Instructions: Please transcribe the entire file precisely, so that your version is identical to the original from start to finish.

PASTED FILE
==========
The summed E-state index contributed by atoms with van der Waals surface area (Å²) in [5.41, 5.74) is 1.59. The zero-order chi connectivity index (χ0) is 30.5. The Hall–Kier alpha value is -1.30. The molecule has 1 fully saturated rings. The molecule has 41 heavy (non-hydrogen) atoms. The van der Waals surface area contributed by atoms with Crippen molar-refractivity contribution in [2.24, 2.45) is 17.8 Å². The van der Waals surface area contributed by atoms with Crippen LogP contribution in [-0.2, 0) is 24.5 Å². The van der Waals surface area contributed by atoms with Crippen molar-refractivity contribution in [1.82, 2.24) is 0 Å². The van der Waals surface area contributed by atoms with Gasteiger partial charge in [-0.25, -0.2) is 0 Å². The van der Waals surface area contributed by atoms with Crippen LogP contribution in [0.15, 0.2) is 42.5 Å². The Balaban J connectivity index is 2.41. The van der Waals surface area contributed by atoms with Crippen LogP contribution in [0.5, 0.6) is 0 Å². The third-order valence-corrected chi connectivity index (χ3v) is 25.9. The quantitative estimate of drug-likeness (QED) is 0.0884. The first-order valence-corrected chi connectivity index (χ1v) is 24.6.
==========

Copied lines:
The summed E-state index contributed by atoms with van der Waals surface area (Å²) in [5.41, 5.74) is 1.59. The zero-order chi connectivity index (χ0) is 30.5. The Hall–Kier alpha value is -1.30. The molecule has 1 fully saturated rings. The molecule has 41 heavy (non-hydrogen) atoms. The van der Waals surface area contributed by atoms with Crippen molar-refractivity contribution in [2.24, 2.45) is 17.8 Å². The van der Waals surface area contributed by atoms with Crippen LogP contribution in [-0.2, 0) is 24.5 Å². The van der Waals surface area contributed by atoms with Crippen molar-refractivity contribution in [1.82, 2.24) is 0 Å². The van der Waals surface area contributed by atoms with Gasteiger partial charge in [-0.25, -0.2) is 0 Å². The van der Waals surface area contributed by atoms with Crippen LogP contribution in [0.15, 0.2) is 42.5 Å². The Balaban J connectivity index is 2.41. The van der Waals surface area contributed by atoms with Crippen LogP contribution in [0.5, 0.6) is 0 Å². The third-order valence-corrected chi connectivity index (χ3v) is 25.9. The quantitative estimate of drug-likeness (QED) is 0.0884. The first-order valence-corrected chi connectivity index (χ1v) is 24.6.